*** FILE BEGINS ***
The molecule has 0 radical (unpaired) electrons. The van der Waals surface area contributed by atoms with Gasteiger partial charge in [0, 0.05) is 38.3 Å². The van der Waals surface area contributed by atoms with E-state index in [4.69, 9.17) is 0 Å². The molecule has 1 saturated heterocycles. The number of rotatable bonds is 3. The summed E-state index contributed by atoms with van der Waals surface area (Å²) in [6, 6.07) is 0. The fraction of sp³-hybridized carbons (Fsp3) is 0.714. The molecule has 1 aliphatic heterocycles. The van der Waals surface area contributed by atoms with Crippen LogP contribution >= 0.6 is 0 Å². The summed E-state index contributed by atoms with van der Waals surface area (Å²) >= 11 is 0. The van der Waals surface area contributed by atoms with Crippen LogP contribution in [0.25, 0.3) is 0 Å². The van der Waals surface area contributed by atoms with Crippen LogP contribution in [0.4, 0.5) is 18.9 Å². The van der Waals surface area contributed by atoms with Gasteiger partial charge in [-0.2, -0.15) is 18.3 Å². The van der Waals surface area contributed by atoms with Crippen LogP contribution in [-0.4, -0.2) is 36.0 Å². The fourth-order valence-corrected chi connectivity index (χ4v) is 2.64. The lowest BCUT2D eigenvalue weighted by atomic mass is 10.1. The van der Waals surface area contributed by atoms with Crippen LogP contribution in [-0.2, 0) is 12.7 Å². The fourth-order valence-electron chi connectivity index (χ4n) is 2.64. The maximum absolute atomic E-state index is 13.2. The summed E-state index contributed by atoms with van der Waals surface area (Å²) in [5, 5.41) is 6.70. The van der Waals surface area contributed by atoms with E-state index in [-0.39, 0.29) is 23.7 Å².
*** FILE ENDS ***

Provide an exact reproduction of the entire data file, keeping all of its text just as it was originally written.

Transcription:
The molecule has 0 radical (unpaired) electrons. The van der Waals surface area contributed by atoms with Gasteiger partial charge in [0, 0.05) is 38.3 Å². The van der Waals surface area contributed by atoms with E-state index in [4.69, 9.17) is 0 Å². The molecule has 1 saturated heterocycles. The number of rotatable bonds is 3. The summed E-state index contributed by atoms with van der Waals surface area (Å²) in [6, 6.07) is 0. The fraction of sp³-hybridized carbons (Fsp3) is 0.714. The molecule has 1 aliphatic heterocycles. The van der Waals surface area contributed by atoms with Crippen LogP contribution >= 0.6 is 0 Å². The summed E-state index contributed by atoms with van der Waals surface area (Å²) >= 11 is 0. The van der Waals surface area contributed by atoms with Crippen LogP contribution in [0.25, 0.3) is 0 Å². The van der Waals surface area contributed by atoms with Crippen LogP contribution in [0.4, 0.5) is 18.9 Å². The van der Waals surface area contributed by atoms with Gasteiger partial charge in [-0.2, -0.15) is 18.3 Å². The van der Waals surface area contributed by atoms with Crippen LogP contribution in [-0.4, -0.2) is 36.0 Å². The fourth-order valence-corrected chi connectivity index (χ4v) is 2.64. The lowest BCUT2D eigenvalue weighted by atomic mass is 10.1. The van der Waals surface area contributed by atoms with Crippen LogP contribution in [-0.2, 0) is 12.7 Å². The fourth-order valence-electron chi connectivity index (χ4n) is 2.64. The maximum absolute atomic E-state index is 13.2. The summed E-state index contributed by atoms with van der Waals surface area (Å²) in [5, 5.41) is 6.70. The van der Waals surface area contributed by atoms with E-state index in [-0.39, 0.29) is 23.7 Å².